The Kohelet scroll
The Kohelet scrollShem Olam

The latest “survivor” of the Holocaust has been discovered by the Shem Olam Institute in Kfar Haro'eh. A parchment of the Scroll of Kohelet, a tome written by King Solomon and traditionally read on the Sukkot holiday, was recently found, and will be put on display by the Institute. The scroll, researchers said, was apparently written in Western Poland at the beginning of the twentieth century and was well hidden.

The Institute did not reveal how the scroll came into its possession, but officials said that it was well-cared for and was in excellent condition, considering all it has been through.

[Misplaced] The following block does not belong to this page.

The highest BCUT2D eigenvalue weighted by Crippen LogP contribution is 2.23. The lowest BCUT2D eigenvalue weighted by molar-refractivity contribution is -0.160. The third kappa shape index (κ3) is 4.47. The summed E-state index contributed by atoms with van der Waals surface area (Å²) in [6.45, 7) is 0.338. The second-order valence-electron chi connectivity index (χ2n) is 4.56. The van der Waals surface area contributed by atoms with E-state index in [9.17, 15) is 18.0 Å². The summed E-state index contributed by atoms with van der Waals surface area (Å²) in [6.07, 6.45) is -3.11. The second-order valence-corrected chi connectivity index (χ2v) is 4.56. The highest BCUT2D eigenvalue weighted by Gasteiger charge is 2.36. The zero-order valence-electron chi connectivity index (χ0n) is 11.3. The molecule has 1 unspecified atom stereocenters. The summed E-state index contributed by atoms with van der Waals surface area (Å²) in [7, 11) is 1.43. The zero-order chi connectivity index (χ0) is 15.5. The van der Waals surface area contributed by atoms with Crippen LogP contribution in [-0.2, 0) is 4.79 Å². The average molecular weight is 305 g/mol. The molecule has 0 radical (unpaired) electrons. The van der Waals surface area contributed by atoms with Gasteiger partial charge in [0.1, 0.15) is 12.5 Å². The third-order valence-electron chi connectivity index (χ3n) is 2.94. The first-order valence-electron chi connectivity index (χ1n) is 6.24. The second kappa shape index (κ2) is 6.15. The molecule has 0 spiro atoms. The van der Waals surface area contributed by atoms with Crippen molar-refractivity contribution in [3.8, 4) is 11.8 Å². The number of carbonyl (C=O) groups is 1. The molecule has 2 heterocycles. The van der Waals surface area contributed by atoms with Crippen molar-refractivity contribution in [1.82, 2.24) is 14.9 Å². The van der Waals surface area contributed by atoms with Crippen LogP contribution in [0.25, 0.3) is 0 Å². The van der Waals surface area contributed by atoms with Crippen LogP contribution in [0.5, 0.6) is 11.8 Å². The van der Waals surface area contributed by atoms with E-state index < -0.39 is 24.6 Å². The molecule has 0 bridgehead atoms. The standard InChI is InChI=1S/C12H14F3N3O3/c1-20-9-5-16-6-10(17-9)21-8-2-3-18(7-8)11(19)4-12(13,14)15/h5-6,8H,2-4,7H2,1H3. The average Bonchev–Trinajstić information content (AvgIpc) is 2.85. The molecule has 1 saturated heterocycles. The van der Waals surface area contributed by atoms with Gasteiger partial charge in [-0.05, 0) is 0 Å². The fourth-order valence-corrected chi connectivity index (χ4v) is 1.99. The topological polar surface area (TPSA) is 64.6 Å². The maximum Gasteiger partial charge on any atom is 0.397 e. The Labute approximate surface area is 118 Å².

Researchers said they were trying to figure out to which community the scroll belonged. The scroll, they surmised, probably belonged to a congregation from Lithuania that had settled in Poland. Customarily, Polish congregations (“Galitzianers”) would read Kohelet from a printed book, while Lithuanian communities (“Litvaks”) would read it from a scroll, written on parchment like a Torah scroll.

Rabbi Avraham Krieger, head of the Institute, which specializes in discovering, documenting, and preserving ancient documents, said that the discovery was “a historic one that opens up for us a window into one of the darkest periods of our history. It provides a silent testimony to the supreme efforts of Polish communities to preserve their Jewish heritage, despite the challenges.”